2019 saw the grim reaper at work within the creative sector. Creatives of various stripes made the transition from this realm to the next. The Lagos Book and Arts Festival, LABAF, will celebrate and honour the lives and memories of some of these newly minted ancestors like Bisi Silva, Okwui Enwezor, Pius Adesanmi, Paul Emema, Eddie Ugbomah, Molara Ogundipe, Stella Oyedepo, Jide Ogungbade, Frank Okonta, and Idowu Nubi. It will take place on Wednesday November 6, 2019 at the Food Court of the Freedom Park.
It is fitting that the 20th edition of LABAF is dedicated to David Dale, the Scottish-Nigerian artist whose artistic journey began at St. Gregory’s where he was taught by Bruce Onobrakpeya.
David Dale was a pioneer in many respects and was famous for his stained glass technique. A 1971 graduate of the Ahmadu Bello University art school, he specialized in Graphics and Design. Post-graduation, Dale worked with his old teacher, Bruce Onobrakpeya before setting up his own studio practice, dabbling in advertising and teaching part time. His early works evinced influences of Onobrakpeya’s lino engraving and foiling but he later delved into printmaking and stained glass.
His works were visual explorations of the frenetic urban conurbation that is Lagos and have been described by PM News as characterized of sparse lines “eliminating superfluous adornment to create a visceral connection to his viewers.”
He died in August after a stroke that led to a long and debilitating battle for his life which saw him slipping in and out of coma.
Pius Adesanmi was a force of nature, a fecund mind with a prodigious intellect. He was a poet, academic, essayist and public intellectual of the highest caliber. But he was above all, as friends liked to call, him, an ogbonge man. That was what he called you before he burst into his trademark laughter.
Pius left this realm in March when the Ethiopian Airline Flight 302 he was flying in went down shortly after take off in Bishoftu, Ethiopia while enroute Nairobi. Faculty member at Carleton University, Ottawa, Pius began his academic journey in Nigeria with a Master’s degree from the university of Ibadan after graduating with a First class from the University of Ilorin. The story is told that he was so brilliant such that when he went back to Ilorin for his youth service, he was assigned final year projects to supervise.
Bisi Silva was both matriarch and champion of the arts. She bestraddled the contemporary art scene as founder of Center for Contemporary Art (CCA) the quietly impressive space she set up in Yaba. She courted and introduced us to new, avantgarde and wave making artists from Nigeria and beyond. She was style and ideology agnostic, what mattered was beauty and talent and skill. Enterprising and intellectually curious, her curatorial exertions were novel and envelope pushing. Her “Gallery of Small Things” was a case in point, an experience which she theorized thus – “The conceptual and curatorial premise behind the gallery is to create and encourage intimacy in an art world saturated with large works that require that we move back in order to experience them.”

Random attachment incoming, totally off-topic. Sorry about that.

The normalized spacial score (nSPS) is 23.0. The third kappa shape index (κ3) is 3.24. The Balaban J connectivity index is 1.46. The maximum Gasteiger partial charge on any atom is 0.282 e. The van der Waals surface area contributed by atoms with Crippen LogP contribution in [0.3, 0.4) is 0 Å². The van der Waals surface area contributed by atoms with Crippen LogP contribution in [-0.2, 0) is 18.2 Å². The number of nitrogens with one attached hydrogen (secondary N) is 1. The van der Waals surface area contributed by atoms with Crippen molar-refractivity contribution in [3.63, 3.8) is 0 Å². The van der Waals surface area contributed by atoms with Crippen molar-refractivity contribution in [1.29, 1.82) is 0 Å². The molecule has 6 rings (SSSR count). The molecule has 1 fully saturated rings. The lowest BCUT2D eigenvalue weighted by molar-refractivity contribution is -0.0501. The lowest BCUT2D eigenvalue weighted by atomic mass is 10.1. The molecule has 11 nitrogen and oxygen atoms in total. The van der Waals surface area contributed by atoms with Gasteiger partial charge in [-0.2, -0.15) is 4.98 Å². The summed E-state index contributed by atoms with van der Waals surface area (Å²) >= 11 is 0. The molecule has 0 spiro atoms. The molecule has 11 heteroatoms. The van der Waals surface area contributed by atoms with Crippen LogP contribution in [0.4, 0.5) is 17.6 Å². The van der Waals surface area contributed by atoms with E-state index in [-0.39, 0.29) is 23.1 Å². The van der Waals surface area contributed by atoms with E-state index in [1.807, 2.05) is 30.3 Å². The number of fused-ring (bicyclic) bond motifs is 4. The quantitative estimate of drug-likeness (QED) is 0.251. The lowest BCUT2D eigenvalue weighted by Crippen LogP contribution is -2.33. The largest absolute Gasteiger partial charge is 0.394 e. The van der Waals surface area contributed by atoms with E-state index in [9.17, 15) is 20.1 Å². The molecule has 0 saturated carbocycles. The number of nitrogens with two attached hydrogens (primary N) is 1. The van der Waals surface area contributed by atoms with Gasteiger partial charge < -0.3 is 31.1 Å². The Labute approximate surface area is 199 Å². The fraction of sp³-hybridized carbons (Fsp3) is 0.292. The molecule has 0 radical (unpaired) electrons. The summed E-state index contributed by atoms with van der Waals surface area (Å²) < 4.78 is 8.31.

She died in February after a battle with breast cancer and Hannah O’Leary, the head of modern and contemporary African art at Sotheby’s in London, had this to say in a New York Times tribute: “I wouldn’t call her an African curator, but an international curator. She promoted African artists to the world and brought the international art world to Africa, and did it tirelessly. She never did the obvious: Her knowledge and vision were unrivaled.”
Eddie Ugboma was a film maker’s film maker. Educated in London with a short career at the BBC, Ugboma had a small parts in Dr. No. Returning to Nigeria in 1975, he set up his film production company, Edifosa, and quickly made a name for himself as the uber filmmaker with such films as Rise and Fall of Oyenusi in 1979, The Boy is Good and Apalara. But he is best known for his movie Black President based on the life and death of General Murtala Mohammed.
He was without a doubt, Nigeria’s answer to America’s Oliver Stone in his predilection for mining history for his movies. Old school to the core, he shot many of his films on 16mm and is credited as the African to have shot the most films on celluloid – 13 in all.
Eddie Ugboma who was honoured with the Order of the Niger (OON), in recognition of his services to the arts was Nollywood before Nollywood was born a fact acknowledged in a tribute by Lai Mohammed, Minister of Information and Culture who wrote that “In his lifetime, Ugboma produced a number of avant-garde movies that blazed the trail and fired the imagination of those who would later become the top producers in today’s Nollywood. In a way, the success of the industry is a tribute to him and his co-pioneers.” Eddie Ugboma died in May.
Okwui Enwezor was the first African to direct Documenta and the only curator to direct both Documenta and the Venice Biennale. A political science graduate, Enwezor, through dedication and hardwork, became a leading figure in the global art scene. From writing art criticism borne out of his frustration with the provincialism of the New York art scene of the 80s, he founded the journal Nka and quickly became a theorist and promoter of African art and artists bringing to the attention of a global audience cutting edge contemporary works from Africa and the middle-east.
A tribute in The Guardian described him as a “peerless” and “charismatic” “Nigerian curator who helped place non-western art histories on an equal footing with the long-established narrative of European and North American art. Part of a generation of auteur curators who rose to prominence in the 1990s, he, more than any other, was one with a mission.”
Okwui Enwezor’s died in March.
Toni Kan is a Lagos based writer.
The opinions expressed in this article are solely those of the author.